Another busy week for the GigaScience team, with the release of a new-look database, more datasets, and a number of talks and announcements at BGI’s annual International Conference of Genomics in Shenzhen. It was a great (if exhausting) meeting this year, with the state-of-the art in genomics science on display, announcements of three exciting "Million Genomes" projects to come from the BGI and their many collaborators, and a chance to catch up with many members of our editorial board and friends.
GigaDb – a new look website
The biggest news at the meeting was the launch of our new-look GigaDB.org website and additional datasets at the pre-conference data release workshop and press-conference. This is still very much in beta-form (comments and feedback greatly appreciated at firstname.lastname@example.org), but builds upon our original release of datasets in July and presents them together in a single portal. Following the success of the outbreak E. coli 0:104 and Macaque genome datasets in demonstrating the practicalities of data citation, we have released another 20 datasets with citable DOIs. These span most of the tree of life, and include previously unsupported data-types.
New Data from across the Tree of Life
Following on from the release of seven vertebrate genomes from the Genome10K project in July, we have now added genomic data from the Sheep, Tibetan Antelope and Naked Mole Rat. Genome, transcriptome and methylome data is provided from an Asian Individual, and we are currently uploading data from Ancient DNA studies on an Eskimo and Aboriginal Australian. We now have plant genomes from the Potato, Foxtail Millet, Sorghum, Cucumber, Chinese Cabbage and Pigeon Pea, and invertebrate genomes from three species of ants, many strains of silkworm and a pathogenic pig roundworm. Many of these datasets (including the Sheep, Tibetan Antelope, Millet, Sorghum and transcriptome data) are previously unpublished, this novel and more rapid release of data should potentially speed up research in these important model and commercial species, and in human health.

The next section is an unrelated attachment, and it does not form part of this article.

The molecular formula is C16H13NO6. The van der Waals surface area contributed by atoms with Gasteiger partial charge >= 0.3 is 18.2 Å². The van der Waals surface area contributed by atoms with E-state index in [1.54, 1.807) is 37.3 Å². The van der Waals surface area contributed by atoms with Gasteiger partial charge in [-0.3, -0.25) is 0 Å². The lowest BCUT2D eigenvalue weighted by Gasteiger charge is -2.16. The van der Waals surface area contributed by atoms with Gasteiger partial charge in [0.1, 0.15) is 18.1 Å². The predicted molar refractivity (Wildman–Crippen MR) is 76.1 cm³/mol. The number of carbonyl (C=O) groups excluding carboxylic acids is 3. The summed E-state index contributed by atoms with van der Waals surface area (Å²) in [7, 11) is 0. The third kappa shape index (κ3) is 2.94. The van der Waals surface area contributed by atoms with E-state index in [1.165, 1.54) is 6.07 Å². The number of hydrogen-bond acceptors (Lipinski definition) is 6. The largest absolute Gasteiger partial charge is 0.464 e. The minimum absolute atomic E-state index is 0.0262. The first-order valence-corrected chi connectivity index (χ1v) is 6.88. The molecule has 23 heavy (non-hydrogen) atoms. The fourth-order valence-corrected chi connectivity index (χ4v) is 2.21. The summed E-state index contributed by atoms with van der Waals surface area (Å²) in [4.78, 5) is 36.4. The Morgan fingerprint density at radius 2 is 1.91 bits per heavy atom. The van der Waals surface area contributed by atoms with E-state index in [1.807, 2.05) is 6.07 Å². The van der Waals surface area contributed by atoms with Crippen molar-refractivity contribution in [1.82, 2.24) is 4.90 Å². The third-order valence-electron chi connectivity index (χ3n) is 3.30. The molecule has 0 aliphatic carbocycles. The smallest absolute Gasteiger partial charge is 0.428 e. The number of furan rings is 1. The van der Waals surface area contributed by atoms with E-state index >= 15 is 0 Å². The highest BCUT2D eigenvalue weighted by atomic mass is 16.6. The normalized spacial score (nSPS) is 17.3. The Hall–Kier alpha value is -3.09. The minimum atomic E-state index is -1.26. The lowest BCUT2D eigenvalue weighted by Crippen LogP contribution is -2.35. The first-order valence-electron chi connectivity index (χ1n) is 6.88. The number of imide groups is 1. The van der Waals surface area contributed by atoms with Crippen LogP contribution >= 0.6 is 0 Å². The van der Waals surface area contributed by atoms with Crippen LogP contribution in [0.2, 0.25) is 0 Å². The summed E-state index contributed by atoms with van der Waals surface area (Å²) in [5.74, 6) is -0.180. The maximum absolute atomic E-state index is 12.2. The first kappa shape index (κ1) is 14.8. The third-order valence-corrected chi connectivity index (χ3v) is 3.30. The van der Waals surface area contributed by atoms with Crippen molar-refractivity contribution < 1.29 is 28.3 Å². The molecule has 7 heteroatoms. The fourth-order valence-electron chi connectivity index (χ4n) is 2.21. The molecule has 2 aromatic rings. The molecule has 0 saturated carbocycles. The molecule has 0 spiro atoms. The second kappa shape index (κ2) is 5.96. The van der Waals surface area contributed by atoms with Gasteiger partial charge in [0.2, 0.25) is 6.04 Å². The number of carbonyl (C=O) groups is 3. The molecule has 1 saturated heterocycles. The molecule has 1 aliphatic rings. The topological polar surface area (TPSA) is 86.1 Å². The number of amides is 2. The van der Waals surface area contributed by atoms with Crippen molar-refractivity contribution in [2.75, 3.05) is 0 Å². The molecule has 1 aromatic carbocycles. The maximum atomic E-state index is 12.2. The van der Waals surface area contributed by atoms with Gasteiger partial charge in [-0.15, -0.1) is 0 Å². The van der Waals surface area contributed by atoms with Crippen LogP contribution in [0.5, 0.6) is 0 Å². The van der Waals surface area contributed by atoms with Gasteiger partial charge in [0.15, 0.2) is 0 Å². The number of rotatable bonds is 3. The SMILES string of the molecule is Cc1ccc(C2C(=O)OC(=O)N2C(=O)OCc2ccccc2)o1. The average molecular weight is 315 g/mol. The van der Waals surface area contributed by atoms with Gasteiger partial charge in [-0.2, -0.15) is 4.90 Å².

For more coverage on the meeting check out the #icg6 hashtag on twitter, and reporting on the software and data release in Bio-IT World. Laurie’s slides are available here, and slides from Scott’s talk on data issues in the Bioinformatics session are also available here. To see a video of Laurie’s talk you can also see the following clip on youtube.